The statutory definition for "substantial fault" is as follows:
For purposes of this paragraph, "substantial fault" includes those acts or omissions of an employee over which the employee exercised reasonable control and which violate reasonable requirements of the employee's employer....
Unlike for "misconduct," in which the Wisconsin legislature expressly set forth specific employee actions that constitute "misconduct," the legislature set forth three (3) acts or omissions by employees that do not constitute substantial fault:
1.  One or more minor infractions of rules unless an infraction is repeated after the employer warns the employee about the infraction.
2.  One or more inadvertent errors made by the employee.
3.  Any failure of the employee to perform work because of insufficient skill, ability, or equipment. 
In the appeal that will be discussed, the terms "inadvertent errors" and "infractions" come into play.  Under the Wisconsin Court of Appeals rules of statutory construction, when the legislature uses different terms within the same statute, they intend the terms to have distinct meanings.  Whereas "error" is defined in Wisconsin statute, "infraction" is not.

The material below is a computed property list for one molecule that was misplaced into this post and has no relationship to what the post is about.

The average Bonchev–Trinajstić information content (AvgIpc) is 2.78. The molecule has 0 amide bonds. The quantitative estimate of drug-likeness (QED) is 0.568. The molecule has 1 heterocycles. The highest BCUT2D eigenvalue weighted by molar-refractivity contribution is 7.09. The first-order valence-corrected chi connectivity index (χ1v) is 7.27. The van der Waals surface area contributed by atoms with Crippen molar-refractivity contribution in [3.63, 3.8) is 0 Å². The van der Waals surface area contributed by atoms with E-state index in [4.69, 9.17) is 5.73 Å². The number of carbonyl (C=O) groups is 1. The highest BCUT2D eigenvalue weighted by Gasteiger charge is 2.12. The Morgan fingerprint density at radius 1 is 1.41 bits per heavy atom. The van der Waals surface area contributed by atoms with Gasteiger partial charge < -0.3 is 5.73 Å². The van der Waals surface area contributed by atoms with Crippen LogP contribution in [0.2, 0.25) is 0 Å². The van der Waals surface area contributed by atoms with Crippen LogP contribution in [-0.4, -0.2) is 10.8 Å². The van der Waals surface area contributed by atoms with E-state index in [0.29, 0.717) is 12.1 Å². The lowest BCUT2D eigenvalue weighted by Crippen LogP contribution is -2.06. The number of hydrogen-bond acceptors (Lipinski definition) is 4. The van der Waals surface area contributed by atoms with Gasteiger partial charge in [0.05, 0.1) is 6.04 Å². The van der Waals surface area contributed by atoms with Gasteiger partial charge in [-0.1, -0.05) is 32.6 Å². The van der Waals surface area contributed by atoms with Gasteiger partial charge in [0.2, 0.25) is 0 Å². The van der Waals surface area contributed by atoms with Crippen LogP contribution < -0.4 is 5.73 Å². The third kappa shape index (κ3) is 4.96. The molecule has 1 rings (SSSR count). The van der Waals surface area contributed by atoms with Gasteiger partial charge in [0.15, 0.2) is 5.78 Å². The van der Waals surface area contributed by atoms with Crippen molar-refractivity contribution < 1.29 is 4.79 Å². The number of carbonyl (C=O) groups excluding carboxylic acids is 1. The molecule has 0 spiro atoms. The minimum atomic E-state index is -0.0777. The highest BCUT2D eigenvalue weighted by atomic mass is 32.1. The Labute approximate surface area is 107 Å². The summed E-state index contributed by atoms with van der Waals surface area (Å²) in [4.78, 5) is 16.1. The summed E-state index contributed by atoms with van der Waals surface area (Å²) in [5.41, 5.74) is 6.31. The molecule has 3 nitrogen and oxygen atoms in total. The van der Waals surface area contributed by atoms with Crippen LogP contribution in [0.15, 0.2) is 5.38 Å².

Lela M. Operton v. LIRC, et al. 

Lela Operton worked as a full-time service clerk for Walgreens from July 17, 2012 until her termination on March 24, 2014.  As a service clerk, Operton average hundreds of cash handling transactions per day during her 20 months of full-time employment, or an estimated 80,000 transactions.  Operation was well-liked by Walgreens, who described her work and demeanor as "conscientious," "always on time," "worked to the best of her ability," and willing to work on her days off.  However, Operton made eight (8) "cash handling errors" during her 20 months with Walgreens that led to her termination which was labeled as "cash handling errors" and "her failure to improve on them."  Walgreens acknowledged that the cash handling errors were not intentional nor performed with any ill will on the part of Operton.